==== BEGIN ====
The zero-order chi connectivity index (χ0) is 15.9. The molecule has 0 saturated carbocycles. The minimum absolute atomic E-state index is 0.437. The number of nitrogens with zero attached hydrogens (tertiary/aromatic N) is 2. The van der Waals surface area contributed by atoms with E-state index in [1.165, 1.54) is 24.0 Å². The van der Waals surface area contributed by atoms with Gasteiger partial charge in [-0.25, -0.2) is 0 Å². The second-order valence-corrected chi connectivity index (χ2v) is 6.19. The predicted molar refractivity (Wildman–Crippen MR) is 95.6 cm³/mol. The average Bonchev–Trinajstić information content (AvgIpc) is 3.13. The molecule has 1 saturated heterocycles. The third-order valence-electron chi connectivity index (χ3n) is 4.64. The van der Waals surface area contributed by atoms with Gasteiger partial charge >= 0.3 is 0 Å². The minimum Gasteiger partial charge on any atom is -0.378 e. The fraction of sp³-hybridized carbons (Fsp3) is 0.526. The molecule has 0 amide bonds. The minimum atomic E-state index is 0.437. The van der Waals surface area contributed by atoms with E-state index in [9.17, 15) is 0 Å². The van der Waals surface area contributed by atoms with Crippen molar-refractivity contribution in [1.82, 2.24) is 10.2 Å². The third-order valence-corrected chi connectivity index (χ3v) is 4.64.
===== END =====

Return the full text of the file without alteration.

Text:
The zero-order chi connectivity index (χ0) is 15.9. The molecule has 0 saturated carbocycles. The minimum absolute atomic E-state index is 0.437. The number of nitrogens with zero attached hydrogens (tertiary/aromatic N) is 2. The van der Waals surface area contributed by atoms with E-state index in [1.165, 1.54) is 24.0 Å². The van der Waals surface area contributed by atoms with Gasteiger partial charge in [-0.25, -0.2) is 0 Å². The second-order valence-corrected chi connectivity index (χ2v) is 6.19. The predicted molar refractivity (Wildman–Crippen MR) is 95.6 cm³/mol. The average Bonchev–Trinajstić information content (AvgIpc) is 3.13. The molecule has 1 saturated heterocycles. The third-order valence-electron chi connectivity index (χ3n) is 4.64. The van der Waals surface area contributed by atoms with Gasteiger partial charge >= 0.3 is 0 Å². The minimum Gasteiger partial charge on any atom is -0.378 e. The fraction of sp³-hybridized carbons (Fsp3) is 0.526. The molecule has 0 amide bonds. The minimum atomic E-state index is 0.437. The van der Waals surface area contributed by atoms with E-state index in [9.17, 15) is 0 Å². The van der Waals surface area contributed by atoms with Crippen molar-refractivity contribution in [1.82, 2.24) is 10.2 Å². The third-order valence-corrected chi connectivity index (χ3v) is 4.64.